Today we’ve decided to do this through email because we’re both busy. Particularly because she has to revise for her exams. Which, I can only imagine means any discussion on feminism and personal politics provides the ideal procrastination, along with of course, Facebook, YouTube and all the rest of that jazz.
If I remember correctly, I started using Facebook around about the time my dissertation was due, which meant around 200 words out of 20,000 were being written per day, but I was however, getting 10 out of 10 on the ‘How well do you know Chandler from Friends?’ quiz and poking people left, right and centre (sounds like something you could catch an STI from, well, I was young, I was careless, we all do things we regret…).
Anyway on to why we are here, or more accurately, what you have stumbled upon. I generally emailed my niece to find out what she wanted to talk about and see how she is and she mentioned listening to angry music to get her through the revision period and we started talking about ‘girl power’ music. The likes of Pixie Lott and Kelly Clarkson (apparently this is music now, you see it was all about En Vogue and early Destiny’s Child in my day), so we had a discussion about girl groups and female singers as feminists and whether this is really feminism.
I recall around x-factor time and the love/hate that surrounded LittleMix (not that either lasted long, the minute the show was done, so was the support, Britain you’re so fickle). They were pitched as ‘just normal girls, who won’t steal your boyfriends’ (gees) or ‘role models for young women’. Some people loved it and others hated it. And, so started the debate of pop vs academic feminism all over my twitter feed. Admittedly it is difficult to vision LittleMix as the third wave of feminism, but is that actually what we are asking of them? No. Too much of the commentary around this debate are extremes of both ends and both are unhelpful.
“Pop culture is what modern feminism needs to be”
Well, no it’s not. If it was, then women would be even more confused of their identities than they are now. Mixed messages of ‘I don’t need a man’ lyrics alongside a video that appeals only to stereotyped male heterosexuals as a new wave of feminism is just offensive.
“Pop culture is derogatory to feminism, women should focus on radical feminism and feminist research”
Again, no. When women and young girls are bombarded with pop culture images and pressures, at what point do you think they will stop and think ‘Hey, I’m going to switch MTV off and read this book on feminist theory.’ Oh please, get off your high horse.
But there is a middle ground, one I firmly believe in. There is little point in arguing amongst ourselves about what type of feminism is best, when the window of opportunity to positively influence and create feminist activism is so narrow. We should instead be focusing on using all methods and every avenue. If a young women listens to a ‘girl power/spice girls-esq’ track (although, I hope, without any patriotic, flag related wardrobe) and feels empowered and starts to think about women as strong and not defined through a relationship with a man (music being shamefully centred around straight relationships) why can’t we embrace that rather than belittling it? I’m pretty sure, that’s where my feminism started. By saying it isn’t ‘real feminism’ we bring this back to being something only intellects can discuss, and bring it back to the issue I wrote about last week; confidence and young women feeling they don’t know enough or aren’t clever enough to talk about such things.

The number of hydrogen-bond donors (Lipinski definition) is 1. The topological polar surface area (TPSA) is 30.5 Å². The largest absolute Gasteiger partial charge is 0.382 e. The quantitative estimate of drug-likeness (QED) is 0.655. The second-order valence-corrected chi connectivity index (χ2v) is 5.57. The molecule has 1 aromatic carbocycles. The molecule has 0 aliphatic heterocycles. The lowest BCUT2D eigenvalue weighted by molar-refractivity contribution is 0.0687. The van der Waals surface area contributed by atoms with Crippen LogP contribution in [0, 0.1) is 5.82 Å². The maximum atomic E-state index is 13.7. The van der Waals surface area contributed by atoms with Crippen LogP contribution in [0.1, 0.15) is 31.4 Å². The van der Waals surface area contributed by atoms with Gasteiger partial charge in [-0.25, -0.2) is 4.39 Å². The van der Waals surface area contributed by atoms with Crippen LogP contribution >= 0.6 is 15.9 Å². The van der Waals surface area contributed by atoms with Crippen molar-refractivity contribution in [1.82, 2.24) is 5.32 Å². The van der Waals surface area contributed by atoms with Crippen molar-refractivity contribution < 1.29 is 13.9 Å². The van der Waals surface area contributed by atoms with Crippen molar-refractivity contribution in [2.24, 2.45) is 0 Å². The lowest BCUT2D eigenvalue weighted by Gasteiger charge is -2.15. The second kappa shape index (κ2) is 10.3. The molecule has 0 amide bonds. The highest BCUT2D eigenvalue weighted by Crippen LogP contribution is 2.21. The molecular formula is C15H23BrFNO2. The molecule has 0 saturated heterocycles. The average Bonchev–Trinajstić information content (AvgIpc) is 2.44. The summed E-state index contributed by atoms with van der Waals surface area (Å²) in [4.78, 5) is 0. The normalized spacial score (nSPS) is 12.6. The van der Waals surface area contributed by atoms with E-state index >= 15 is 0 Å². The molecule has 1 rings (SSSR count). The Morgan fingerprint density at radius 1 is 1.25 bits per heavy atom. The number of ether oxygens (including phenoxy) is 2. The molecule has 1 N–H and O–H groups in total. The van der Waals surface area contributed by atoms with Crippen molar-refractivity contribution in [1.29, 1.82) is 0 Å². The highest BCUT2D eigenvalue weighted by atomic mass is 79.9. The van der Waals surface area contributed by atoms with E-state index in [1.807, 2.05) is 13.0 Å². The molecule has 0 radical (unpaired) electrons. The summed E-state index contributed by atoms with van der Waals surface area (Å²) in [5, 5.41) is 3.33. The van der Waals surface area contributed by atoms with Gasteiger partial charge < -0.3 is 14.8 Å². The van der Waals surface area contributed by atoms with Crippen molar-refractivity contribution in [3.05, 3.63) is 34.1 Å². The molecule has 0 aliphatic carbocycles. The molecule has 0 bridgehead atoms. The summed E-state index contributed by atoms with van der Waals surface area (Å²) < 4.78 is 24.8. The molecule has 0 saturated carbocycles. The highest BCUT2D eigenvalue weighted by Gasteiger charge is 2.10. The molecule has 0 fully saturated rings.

What we need is the bridge. The link that connects pop culture girl power to feminist debate and activism. The way we get that young women to listen to a bit of Beyonce, feel strong, but know that allowing herself to be referred to as a ‘ho’ is not ok and then make a placard and join a pro choice demo….ok, maybe I’m over reaching.
What I would love to see is feminism using pop culture for all it’s worth and this being an accepted beginning of a feminist journey; leading to the debates and leading to campaigning to make change.
I know that this appeals to my niece and probably many of her friends. It’s current, it’s simple, and it’s relatable. The hope being, that next time they are getting ready for a night out and they hear the latest single by LittleMix, they remember some of these discussions and think about it in a slightly different way, perhaps even critiquing it themselves, and feel genuinely empowered to learn more about ‘woman power’.